This extraordinary anthology gathers together a broad selection of representative, authoritative writings—spanning antiquity to the present—from the non-Western civilizations of Latin America. It combines extensive introductions, headnotes, and bibliographies with excellent literary translations of the best contemporary and classical writers. The selections reflect literary, religious, and philosophical traditions and reveal—despite cultural differences—the universality of life experiences. Primary literary genres (poetry, fiction and drama) as well as key religious, philosophical, historical, aesthetic, biographical and political texts are covered. For readers of Latin American, World, and Non-Western Literature.
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This text, a derivative of LITERATURES OF ASIA, AFRICA, AND LATIN AMERICA, gathers together a broad selection of representative, authoritative writing—spanning antiquity to the present. It combines extensive introductions, headnotes, and bibliographies with excellent literary translations of the best contemporary and classic writers.
This is an anthology that students will want to take home with them and to read long after the course is completed.Excerpt. © Reprinted by permission. All rights reserved.:
Literatures of Latin America brings together literary, religious, and philosophical traditions from two continents and the Caribbean. Each of these regions has given us important writings, some of them dating back as far as the first millennium B.C. Until recently, historically speaking, we have been essentially ignorant of the major writers of Latin America, and in particular have known virtually nothing of precolumbian texts. Recent decades of assiduous translation, however, have made the larger world of Latin American literature accessible in English, connecting us to an enormous past and present of creative endeavor. Particularly in our multicultural society, with peoples of every background, it is vital to reveal the great traditions of Latin America, and to do so in fresh, excellent literary translation, or in their original English texts, as in the case of postcolonial writers, such as Nobel Prize-winning novelist V S. Naipaul and Nobel Prize-winning poet Derek Walcott. Literatures of Latin America presents a hemispheric view of literature and civilization. The picture that emerges is of two continents in a splendor of creativity and of a migration of languages and literary forms.
The great written documents of antiquity root us as readers in a past of cultural particularity, cultural marriage, and universal themes and have offered superb new models for modern and postmodern writers. Whereas early in the twentieth century, the major foreign models for American literature came from France, in the post-World War 11 period the poets and novelists from Latin America have clearly been revealed in magnificent translations and have profoundly changed the ways that North American authors write. We live in a time when it is no less common for American poets to count Nobel Prize authors Pablo Neruda and Octavio Paz as major influences than it is for them to see their verse springing from Walt Whitman and T. S. Eliot. The new generation of American novelists looks to metafiction, magic realism, and the fantastic in the great recent Latin American authors such as Julio Cortázar, Jorge Luis Borges, and Gabriel García Márquez, another Nobel laureate. In the current ferment of translation, a well-read lover of literature is as likely to be reading César Vallejo as Paul Celan, as likely to be reading the Caribbean novelist Jamaica Kincaid as Ernest Hemingway. As in the Spanish saying "the world is a handkerchief" (el mundo es un pañuelo), the major literatures of Latin America and the Caribbean are now intimately accessible.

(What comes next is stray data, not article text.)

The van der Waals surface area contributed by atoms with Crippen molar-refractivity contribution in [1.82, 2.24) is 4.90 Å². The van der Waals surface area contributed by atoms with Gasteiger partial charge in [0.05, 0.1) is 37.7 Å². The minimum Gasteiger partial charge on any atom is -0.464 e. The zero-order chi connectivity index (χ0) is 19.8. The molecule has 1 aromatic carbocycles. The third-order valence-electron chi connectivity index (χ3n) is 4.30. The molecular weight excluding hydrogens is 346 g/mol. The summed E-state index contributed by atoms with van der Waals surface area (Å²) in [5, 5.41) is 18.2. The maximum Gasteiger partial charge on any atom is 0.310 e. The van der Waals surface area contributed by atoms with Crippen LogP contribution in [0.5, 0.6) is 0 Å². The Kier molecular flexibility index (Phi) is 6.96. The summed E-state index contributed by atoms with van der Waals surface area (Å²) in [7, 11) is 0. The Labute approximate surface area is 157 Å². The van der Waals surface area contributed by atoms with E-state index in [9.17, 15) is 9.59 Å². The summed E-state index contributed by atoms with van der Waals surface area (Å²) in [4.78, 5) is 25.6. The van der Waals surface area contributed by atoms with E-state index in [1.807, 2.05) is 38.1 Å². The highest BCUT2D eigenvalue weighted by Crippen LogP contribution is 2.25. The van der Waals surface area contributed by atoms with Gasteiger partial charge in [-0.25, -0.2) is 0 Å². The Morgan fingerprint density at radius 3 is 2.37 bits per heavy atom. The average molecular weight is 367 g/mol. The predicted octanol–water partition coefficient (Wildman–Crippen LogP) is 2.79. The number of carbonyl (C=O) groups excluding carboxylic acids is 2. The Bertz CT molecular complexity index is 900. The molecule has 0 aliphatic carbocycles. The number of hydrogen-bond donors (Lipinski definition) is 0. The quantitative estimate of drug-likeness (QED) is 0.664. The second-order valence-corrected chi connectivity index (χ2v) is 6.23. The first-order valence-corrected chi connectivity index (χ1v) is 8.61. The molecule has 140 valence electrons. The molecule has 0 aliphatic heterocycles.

Literatures of Latin America has been designed to present teachers and students with a textbook representative of the finest works of Latin American - and Caribbean literature, one that is amenable to many different teaching approaches. This book includes a wealth of materials in order to give teachers choices that they can tailor to their own preferences, needs, and expertise. This capaciousness will allow students to read around in authors, periods, and traditions that particularly excite them, supplementing assigned reading and providing an essential source book for their individual research. Teaching such a broad spectrum of texts may be challenging, and with this in mind I have supported the literary texts with a full apparatus: a general introduction, section introductions, subsection introductions, and extensive headnotes. These supporting materials provide broad and specific contexts, placing literary texts within important cultural, linguistic, and historical movements. In addition, the headnotes include up-to-date bibliographies to guide students for further research.